I love kitchen table conversations, with family and friends, with new people, sometimes just with myself or with people I'm emailing.
Even though I have an office space in my home, when I want to do anything, I bring what I need from my office to the kitchen table, and work on it there. (My office is a storage closet for my kitchen table projects.)
When I had offices in various office buildings, I brought in a round table and what was needed to make coffee and tea, so that it was more like a kitchen.
And - to move from the kitchen table for a moment, to another domestic space - when I wrote grants (difficult work that I no longer do), I would sometimes bring everything I was working with into my bedroom for a week or so, sometimes staying up all night as the due date drew nearer, and feeling like I was "birthing" a new project. (It was actually "our" bedroom, and my husband was kind to accept that I had to do it that way. He was the "midwife" for our three homebirths, and has an unusal ability to honor women's work.)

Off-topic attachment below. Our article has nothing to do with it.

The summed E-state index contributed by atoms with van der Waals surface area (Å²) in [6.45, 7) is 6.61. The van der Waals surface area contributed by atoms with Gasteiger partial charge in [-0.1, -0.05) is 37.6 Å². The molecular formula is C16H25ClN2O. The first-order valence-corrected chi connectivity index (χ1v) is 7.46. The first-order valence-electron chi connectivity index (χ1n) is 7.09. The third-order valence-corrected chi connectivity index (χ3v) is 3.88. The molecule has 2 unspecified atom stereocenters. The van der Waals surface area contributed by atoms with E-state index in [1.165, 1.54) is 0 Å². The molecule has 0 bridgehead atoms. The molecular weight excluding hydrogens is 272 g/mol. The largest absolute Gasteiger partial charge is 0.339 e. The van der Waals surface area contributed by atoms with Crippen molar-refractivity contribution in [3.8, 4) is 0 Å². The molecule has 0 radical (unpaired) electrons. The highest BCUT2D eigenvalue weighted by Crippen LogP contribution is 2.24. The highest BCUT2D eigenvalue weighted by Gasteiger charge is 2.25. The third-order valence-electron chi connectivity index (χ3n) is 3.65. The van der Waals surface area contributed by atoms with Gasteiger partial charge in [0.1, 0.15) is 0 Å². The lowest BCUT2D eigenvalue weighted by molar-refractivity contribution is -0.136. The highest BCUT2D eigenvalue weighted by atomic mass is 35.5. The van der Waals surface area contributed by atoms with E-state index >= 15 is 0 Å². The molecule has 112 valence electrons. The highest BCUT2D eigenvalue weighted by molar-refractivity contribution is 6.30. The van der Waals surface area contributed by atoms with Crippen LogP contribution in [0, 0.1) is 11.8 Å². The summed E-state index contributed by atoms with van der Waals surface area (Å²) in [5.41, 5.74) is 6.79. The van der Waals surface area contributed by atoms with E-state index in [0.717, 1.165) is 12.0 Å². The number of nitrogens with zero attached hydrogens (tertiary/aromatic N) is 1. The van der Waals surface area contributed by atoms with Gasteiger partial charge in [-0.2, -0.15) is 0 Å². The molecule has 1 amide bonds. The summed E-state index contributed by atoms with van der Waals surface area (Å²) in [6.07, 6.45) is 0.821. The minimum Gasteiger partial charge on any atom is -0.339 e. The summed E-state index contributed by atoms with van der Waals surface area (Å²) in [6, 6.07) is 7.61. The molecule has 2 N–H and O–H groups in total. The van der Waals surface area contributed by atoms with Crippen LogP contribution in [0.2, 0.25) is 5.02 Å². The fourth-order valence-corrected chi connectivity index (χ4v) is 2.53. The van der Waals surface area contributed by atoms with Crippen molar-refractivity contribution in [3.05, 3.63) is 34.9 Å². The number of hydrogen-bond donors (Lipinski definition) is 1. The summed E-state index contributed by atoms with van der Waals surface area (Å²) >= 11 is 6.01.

A friend in Vermont, Cheryl Mitchell, wrote about Parent-Child Centers (aka Family Resource Centers) and described women going from "kitchen tables to boardroom tables" and taking their good thinking with them, along with the attitudes and habits of nurturance from home.
Another woman told me about the book Bitter Milk: Women and Teaching by Madeleine Grumet, that told the story of children being taken from their mothers by the factory-style education system that was indeed developed during the industrial revolution to produce factory foremen and factory line workers.
And another woman who influenced me, Mary Field Belenky, wrote about "public homeplaces" in her book A Tradition That Has No Name: Nuturing the Development of People, Families, and Communities. Public homeplaces are centers out in the community that invited women to come from their homes to a public place, with their children, and to develop their public voice without giving up what was most important to them in order to fit into the prevailing order.
I chose Kitchen Table Conversations as the name for this website, in hopes that it would allow me to share some of my kitchen table conversations - the faces, the words, the ideas - and to connect anyone stopping here with others who are thinking about similar things.